Amherst Magazine
Stephen L. Clark '75

On Sept. 15, 2008, the flag flew at half-mast over Johnson Chapel. Passing students must have wondered, “Who died?” They would do well to find out. Indeed, they would do well to model themselves after the graduate to whom the College gave that rare and significant honor.

It was Steve Clark.

A quiet man with a booming voice, Steve enjoyed all aspects of student life at Amherst. And as an alumnus, loyal and true, his accomplishments and generosity enriched the heritage of the College.

Scholar, musician and athlete are among the many different ways in which Steve would be described by classmates—depending on how you knew him—and he was accomplished in each area. That Steve did so many things, and did each so well, is remarkable. Those of us who toiled mightily with Steve to accomplish just one thing often were surprised to learn that he was energetically involved in several other pursuits at the same time. Steve’s diverse accomplishments were fueled by a wonderful combination of talents, intellectual curiosity and boundless enthusiasm.

Amherst’s primary mission is scholarship. In that, Steve excelled. His devotion to scholarship lead him to graduate with honors, and then to receive a masters degree in fine arts and a doctorate in musicology from Princeton Univ. Steve became a leading authority on the life and music of C.P.E Bach—the most famous of Johann Sebastian Bach’s many children—about whom Steve authored and edited two books. In his career as a scholar, Steve also taught at Wabash College and Skidmore College.

Steve’s love for music was not confined to the classroom, and it found expression in more than books and lectures. He could sing! An avid member of the glee club, Steve’s voice often could be heard above the others—particularly when “Lord Jeffery Amherst” and “Paige’s Horse” were sung.

Scholarship and music, of course, were not Steve’s only passions. He could row! During Steve’s years in the Varsity Eight, Amherst was undefeated in dual races, as well as the Little Three and New England Champions in 1975. Steve’s passion for rowing continued after graduation, and he rowed regularly throughout his life.

And he was as true a friend as one would ever want. He was genuinely interested in you and your activities. He was sympathetic if you were down and buoyantly happy if you were up. You did not merely befriend Steve—you loved him like a brother.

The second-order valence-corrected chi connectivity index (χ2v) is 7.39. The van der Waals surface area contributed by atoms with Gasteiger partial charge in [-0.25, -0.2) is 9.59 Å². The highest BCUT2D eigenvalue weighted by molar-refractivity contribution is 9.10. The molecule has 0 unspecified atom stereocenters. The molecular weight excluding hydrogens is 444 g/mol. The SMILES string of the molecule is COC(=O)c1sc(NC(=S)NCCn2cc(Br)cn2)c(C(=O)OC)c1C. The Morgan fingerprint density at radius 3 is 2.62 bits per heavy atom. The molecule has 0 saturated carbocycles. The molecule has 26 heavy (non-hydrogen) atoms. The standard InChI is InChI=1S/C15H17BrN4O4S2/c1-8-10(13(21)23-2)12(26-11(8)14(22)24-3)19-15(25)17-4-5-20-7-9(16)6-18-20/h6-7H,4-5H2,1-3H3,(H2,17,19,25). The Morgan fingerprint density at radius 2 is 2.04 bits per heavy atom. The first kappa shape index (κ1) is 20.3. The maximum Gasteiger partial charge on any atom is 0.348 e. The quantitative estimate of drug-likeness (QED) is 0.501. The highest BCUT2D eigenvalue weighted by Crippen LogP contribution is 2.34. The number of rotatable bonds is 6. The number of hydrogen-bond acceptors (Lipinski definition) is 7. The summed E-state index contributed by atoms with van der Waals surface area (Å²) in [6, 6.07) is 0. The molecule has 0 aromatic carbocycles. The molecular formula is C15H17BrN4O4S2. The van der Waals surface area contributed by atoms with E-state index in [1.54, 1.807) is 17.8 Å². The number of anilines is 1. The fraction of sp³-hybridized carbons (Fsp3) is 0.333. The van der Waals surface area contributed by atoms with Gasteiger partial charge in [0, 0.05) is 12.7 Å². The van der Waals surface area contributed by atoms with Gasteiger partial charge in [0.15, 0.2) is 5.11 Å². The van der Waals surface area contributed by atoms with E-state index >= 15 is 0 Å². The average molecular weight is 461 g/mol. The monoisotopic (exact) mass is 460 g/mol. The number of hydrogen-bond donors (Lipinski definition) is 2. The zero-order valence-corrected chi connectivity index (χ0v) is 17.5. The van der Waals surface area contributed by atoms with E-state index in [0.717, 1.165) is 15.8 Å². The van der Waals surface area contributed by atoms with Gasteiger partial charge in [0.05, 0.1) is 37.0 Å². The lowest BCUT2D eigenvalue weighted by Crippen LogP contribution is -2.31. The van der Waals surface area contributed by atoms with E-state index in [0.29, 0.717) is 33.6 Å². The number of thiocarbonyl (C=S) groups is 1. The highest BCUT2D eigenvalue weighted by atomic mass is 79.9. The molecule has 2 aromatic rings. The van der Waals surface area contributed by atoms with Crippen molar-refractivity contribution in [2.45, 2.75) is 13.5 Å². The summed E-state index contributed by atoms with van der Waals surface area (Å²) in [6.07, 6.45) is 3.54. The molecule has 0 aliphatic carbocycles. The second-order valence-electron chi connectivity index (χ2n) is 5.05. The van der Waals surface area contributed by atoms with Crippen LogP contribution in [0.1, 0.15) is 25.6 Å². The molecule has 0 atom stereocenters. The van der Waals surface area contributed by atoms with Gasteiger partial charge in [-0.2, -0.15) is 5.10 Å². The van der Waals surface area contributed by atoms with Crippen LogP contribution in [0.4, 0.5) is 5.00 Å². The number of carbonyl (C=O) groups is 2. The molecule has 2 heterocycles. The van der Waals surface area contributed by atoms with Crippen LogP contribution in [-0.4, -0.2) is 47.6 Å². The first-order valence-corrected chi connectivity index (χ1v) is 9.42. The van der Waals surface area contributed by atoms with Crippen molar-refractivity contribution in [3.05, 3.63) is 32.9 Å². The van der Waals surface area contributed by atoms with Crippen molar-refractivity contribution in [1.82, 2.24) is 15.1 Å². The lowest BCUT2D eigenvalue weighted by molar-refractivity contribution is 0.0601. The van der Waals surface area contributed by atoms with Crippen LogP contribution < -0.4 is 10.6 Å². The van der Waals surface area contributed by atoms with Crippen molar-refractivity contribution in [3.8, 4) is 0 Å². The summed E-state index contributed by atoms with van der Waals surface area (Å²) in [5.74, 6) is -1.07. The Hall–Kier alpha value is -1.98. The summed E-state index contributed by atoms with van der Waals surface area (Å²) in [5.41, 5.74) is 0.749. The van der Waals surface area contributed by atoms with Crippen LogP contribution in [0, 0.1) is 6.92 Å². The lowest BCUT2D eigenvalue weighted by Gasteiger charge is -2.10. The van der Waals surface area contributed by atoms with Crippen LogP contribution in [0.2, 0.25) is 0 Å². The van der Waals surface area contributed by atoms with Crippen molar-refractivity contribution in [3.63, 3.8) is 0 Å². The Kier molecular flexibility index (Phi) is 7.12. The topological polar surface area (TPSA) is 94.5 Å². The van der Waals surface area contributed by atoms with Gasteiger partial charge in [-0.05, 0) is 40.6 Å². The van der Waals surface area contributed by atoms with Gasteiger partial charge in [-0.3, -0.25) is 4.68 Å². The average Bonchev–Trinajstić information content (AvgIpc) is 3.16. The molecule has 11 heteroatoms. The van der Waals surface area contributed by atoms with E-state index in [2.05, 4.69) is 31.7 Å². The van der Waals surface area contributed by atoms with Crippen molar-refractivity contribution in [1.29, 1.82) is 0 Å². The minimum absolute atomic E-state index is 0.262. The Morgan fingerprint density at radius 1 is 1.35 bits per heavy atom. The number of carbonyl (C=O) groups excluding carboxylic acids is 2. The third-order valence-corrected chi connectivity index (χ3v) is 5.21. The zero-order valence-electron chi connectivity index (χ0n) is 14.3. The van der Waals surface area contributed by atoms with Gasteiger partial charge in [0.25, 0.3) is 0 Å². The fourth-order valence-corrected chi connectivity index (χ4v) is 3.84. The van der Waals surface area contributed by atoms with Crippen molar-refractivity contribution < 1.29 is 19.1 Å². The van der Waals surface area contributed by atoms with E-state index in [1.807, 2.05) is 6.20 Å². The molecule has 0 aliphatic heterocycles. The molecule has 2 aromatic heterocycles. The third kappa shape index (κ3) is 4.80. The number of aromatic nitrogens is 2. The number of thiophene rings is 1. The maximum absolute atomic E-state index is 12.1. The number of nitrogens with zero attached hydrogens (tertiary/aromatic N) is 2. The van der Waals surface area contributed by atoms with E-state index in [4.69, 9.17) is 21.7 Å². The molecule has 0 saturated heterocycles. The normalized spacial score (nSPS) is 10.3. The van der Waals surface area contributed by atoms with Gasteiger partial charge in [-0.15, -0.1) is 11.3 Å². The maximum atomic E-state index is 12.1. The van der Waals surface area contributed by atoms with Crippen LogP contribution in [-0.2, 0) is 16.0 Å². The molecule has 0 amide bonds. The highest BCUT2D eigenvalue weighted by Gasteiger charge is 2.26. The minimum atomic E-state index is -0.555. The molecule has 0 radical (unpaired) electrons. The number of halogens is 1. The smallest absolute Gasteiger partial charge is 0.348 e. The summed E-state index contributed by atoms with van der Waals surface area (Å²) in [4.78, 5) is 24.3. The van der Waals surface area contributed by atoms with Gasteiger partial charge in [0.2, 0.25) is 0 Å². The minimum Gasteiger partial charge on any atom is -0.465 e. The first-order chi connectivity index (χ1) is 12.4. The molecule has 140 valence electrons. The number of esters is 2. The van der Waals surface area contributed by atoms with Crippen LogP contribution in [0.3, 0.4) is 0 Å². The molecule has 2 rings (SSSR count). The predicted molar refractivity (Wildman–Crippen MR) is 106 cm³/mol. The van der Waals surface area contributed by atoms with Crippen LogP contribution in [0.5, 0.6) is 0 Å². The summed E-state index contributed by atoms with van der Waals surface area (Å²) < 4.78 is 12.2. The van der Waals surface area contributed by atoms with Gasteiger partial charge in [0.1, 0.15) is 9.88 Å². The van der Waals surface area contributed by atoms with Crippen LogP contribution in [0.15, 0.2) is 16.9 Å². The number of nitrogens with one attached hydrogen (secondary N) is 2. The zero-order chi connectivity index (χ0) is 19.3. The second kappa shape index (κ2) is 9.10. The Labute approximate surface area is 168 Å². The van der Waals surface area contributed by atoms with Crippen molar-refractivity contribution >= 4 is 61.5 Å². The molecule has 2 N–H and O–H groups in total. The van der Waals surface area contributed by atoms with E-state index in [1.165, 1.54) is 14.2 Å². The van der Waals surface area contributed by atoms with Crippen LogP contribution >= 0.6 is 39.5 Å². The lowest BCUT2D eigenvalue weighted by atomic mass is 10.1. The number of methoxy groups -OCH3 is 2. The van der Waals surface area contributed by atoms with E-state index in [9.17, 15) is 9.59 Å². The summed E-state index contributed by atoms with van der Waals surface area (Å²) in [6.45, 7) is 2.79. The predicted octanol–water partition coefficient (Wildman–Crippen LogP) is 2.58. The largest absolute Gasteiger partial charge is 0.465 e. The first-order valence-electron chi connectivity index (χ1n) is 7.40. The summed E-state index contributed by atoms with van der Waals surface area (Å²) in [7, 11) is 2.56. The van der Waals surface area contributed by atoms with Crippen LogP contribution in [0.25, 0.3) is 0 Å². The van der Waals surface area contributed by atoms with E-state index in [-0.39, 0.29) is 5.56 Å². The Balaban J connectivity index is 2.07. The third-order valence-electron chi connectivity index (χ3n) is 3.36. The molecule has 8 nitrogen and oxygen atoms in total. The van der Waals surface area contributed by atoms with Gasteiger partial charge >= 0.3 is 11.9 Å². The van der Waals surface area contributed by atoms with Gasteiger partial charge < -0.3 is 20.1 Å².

Serendipitously, Steve’s career path veered from academia to fundraising and alumni relations—first at Amherst, then at Skidmore, and finally at Yale Univ. In this calling, Steve also found great success and satisfaction. His heartfelt enthusiasm for these schools was contagious, and he inspired donors and colleagues alike.

In early 2007, however, Steve’s life took yet another turn, and he began a long struggle with bile duct cancer. His final illness was kept largely private—a feat easily accomplished as he remained active and vigorous until his death on Sept. 11, 2008. Throughout that struggle, Steve’s strength was sustained by his loving relationship with his wife, Karen Drumm; his parents, Everett ’44 and Clare Clark; and his sister, Mary Ellen Judges, and her family—all of whom survive him.

After his death, Steve’s family organized a gathering to celebrate his life, not to mourn his passing. On that day, the joy of memory easily eclipsed the sadness of loss.

And we, his friends and fellows, should celebrate his life, too.

Steve embraced the gift that Amherst offers to each of us—self-fulfillment. Even as his time slipped away, Steve realized that his life had been complete, and he was content. Thus, the students gazing up at Johnson Chapel that day would do well to pursue their passions as Steve did—with all their talents, energy and enthusiasm—and follow that true path to a complete life.

Steve’s life, then, has been a lantern, which sent its gleam across the snow; we now must keep it burning, that all may see the way to go.

—Craig C. Reilly ’76

 

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